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Board # 30 : What’s Shaking with SESMC? An Update on an NSF S-STEM Project

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Collection

2017 ASEE Annual Conference & Exposition

Location

Columbus, Ohio

Publication Date

June 24, 2017

Start Date

June 24, 2017

End Date

June 28, 2017

Conference Session

NSF Grantees Poster Session

Tagged Topic

NSF Grantees Poster Session

Page Count

14

Permanent URL

https://peer.asee.org/27827

Download Count

17

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Paper Authors

biography

Dominic J Dal Bello Allan Hancock College

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Dom Dal Bello is Professor of Engineering at Allan Hancock College (AHC), a California community college between UC Santa Barbara and Cal Poly San Luis Obispo. He is chair of the Mathematical Sciences Department, and Principal Investigator of the NSF S-STEM grant at AHC. He is vice chair of the Two Year College Division of ASEE, and vice chair for community colleges for the Pacific Southwest Section of ASEE. He is co-author of a textbook with his graduate advisor, Dr. Frederick A. Leckie, Strength and Stiffness of Engineering Systems.

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Abstract

Scholarships in Engineering, Science, Mathematics and Computer Science (SESMC, “Seismic”) is an NSF S-STEM project at Allan Hancock College (AHC), a community college in Santa Maria, California. In 2012, SESMC was funded at $599,929 for five-years. SESMC’s final year will be 2017–18.

This work will present the current status of the project. As planned, 12 scholars would be in the first cohort, and 24 in each of the following three years, for 84 total annual awards. Awards are based on equal parts academic potential and financial need.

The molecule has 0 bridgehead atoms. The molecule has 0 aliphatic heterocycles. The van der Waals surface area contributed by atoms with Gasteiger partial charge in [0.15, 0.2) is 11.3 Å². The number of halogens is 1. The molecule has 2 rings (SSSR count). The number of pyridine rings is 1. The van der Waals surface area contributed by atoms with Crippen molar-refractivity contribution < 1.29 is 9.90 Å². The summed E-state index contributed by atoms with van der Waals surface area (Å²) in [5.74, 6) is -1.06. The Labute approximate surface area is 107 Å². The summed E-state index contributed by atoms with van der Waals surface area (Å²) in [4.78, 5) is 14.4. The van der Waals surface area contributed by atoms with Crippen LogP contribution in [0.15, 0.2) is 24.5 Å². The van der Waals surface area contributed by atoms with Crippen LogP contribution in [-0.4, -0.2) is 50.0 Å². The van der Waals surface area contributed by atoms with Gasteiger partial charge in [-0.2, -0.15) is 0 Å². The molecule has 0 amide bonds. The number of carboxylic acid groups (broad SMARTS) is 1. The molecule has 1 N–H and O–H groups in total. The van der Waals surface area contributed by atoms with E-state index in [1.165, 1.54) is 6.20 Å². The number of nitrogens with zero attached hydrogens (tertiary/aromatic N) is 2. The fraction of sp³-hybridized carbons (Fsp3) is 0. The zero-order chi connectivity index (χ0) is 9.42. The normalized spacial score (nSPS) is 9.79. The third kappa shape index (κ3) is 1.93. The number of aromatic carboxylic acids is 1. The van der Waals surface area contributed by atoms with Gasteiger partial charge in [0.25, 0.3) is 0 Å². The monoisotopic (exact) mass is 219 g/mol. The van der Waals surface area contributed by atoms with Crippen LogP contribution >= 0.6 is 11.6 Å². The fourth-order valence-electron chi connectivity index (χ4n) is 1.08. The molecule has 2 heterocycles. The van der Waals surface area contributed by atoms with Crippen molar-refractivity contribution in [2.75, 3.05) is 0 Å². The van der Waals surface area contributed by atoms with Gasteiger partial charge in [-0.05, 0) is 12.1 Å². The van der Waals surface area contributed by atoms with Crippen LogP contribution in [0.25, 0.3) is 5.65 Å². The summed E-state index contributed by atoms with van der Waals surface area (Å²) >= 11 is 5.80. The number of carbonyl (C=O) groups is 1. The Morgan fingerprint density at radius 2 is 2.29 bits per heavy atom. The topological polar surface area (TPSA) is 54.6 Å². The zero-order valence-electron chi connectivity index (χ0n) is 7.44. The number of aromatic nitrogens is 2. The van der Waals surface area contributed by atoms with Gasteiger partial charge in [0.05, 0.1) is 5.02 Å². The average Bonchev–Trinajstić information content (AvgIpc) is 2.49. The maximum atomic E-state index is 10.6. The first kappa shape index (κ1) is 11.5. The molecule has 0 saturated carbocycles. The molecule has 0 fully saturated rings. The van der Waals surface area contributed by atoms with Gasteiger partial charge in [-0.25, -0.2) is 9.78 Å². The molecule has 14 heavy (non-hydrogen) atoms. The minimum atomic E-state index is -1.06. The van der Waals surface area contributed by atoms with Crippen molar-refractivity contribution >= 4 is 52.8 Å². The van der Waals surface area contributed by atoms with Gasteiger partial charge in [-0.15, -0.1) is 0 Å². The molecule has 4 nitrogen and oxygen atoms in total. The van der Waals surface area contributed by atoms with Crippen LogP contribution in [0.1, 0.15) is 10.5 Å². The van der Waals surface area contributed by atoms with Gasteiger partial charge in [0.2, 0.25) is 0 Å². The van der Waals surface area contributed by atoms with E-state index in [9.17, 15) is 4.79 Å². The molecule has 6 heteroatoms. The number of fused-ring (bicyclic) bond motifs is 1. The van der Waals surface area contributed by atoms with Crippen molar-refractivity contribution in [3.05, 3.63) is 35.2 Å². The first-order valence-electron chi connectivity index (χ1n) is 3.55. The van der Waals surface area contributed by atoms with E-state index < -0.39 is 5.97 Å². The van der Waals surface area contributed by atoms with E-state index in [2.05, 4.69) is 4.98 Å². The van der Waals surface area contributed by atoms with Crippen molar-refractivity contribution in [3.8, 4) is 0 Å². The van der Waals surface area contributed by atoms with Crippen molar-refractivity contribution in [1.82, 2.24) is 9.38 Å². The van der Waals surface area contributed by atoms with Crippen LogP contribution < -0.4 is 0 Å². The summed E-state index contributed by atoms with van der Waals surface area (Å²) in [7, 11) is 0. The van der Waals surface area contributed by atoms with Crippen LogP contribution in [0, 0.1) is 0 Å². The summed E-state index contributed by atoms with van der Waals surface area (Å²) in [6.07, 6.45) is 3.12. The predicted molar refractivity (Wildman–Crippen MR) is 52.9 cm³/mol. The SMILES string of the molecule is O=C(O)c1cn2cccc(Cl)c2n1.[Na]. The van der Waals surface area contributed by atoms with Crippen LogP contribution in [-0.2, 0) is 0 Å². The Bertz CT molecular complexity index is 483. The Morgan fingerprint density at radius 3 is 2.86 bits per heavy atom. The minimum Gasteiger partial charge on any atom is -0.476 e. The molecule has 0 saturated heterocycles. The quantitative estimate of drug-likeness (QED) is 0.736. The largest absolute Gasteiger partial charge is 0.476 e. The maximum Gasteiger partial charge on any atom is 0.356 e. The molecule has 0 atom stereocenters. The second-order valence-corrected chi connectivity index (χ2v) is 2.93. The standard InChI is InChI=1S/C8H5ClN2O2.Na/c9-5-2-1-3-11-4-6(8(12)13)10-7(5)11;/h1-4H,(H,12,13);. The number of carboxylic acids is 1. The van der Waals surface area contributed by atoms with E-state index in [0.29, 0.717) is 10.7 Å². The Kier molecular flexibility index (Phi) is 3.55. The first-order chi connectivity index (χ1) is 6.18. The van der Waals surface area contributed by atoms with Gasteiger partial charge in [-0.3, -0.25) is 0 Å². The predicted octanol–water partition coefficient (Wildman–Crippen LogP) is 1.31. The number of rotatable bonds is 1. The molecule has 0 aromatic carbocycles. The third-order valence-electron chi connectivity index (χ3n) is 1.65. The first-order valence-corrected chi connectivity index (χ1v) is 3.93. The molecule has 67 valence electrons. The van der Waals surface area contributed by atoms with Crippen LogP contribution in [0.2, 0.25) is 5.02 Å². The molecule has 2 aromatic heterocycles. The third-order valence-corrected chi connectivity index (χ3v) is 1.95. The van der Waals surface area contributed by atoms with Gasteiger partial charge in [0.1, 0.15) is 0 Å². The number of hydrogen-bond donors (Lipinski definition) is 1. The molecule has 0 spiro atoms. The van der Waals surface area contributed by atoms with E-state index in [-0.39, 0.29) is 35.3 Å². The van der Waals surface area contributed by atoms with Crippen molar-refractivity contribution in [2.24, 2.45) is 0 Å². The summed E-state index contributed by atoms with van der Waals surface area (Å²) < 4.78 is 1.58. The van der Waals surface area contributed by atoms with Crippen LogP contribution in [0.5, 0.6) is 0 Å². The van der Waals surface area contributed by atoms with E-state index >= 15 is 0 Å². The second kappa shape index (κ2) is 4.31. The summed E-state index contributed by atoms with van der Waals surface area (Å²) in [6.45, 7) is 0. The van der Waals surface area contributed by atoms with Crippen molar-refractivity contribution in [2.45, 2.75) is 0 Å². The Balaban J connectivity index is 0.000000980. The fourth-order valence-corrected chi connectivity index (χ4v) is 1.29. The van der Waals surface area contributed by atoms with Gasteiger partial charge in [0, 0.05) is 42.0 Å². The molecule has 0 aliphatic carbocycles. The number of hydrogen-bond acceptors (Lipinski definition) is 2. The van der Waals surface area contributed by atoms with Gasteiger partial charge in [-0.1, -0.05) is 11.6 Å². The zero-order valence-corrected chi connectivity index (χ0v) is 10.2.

Project activities have been based on four foundational blocks: Financial, Academic Skills, Involvement, and Commitment/Motivation. Each scholar is awarded up to $6,000 per year. Scholars are required to attend group study sessions, workshops, guest speaker talks, etc., as well as meet twice per semester with a faculty mentor in their (or a related) discipline. Scholars are provided field trip opportunities, are encouraged to apply for internships, and are provided with a membership in a professional organization (e.g., ASME, IEEE).

The primary outcomes and objectives can be summarized as follows: 1. to reduce the need to work in order to focus on academics; 2. to improve academic skills and study habits; 3. to increase interactions among students, peers and faculty; and 4. to improve motivation and commitment to career and academic goals.

ASEE holds the copyright on this document. It may be read by the public free of charge. Authors may archive their work on personal websites or in institutional repositories with the following citation: © 2017 American Society for Engineering Education. Other scholars may excerpt or quote from these materials with the same citation. When excerpting or quoting from Conference Proceedings, authors should, in addition to noting the ASEE copyright, list all the original authors and their institutions and name the host city of the conference. - Last updated April 1, 2015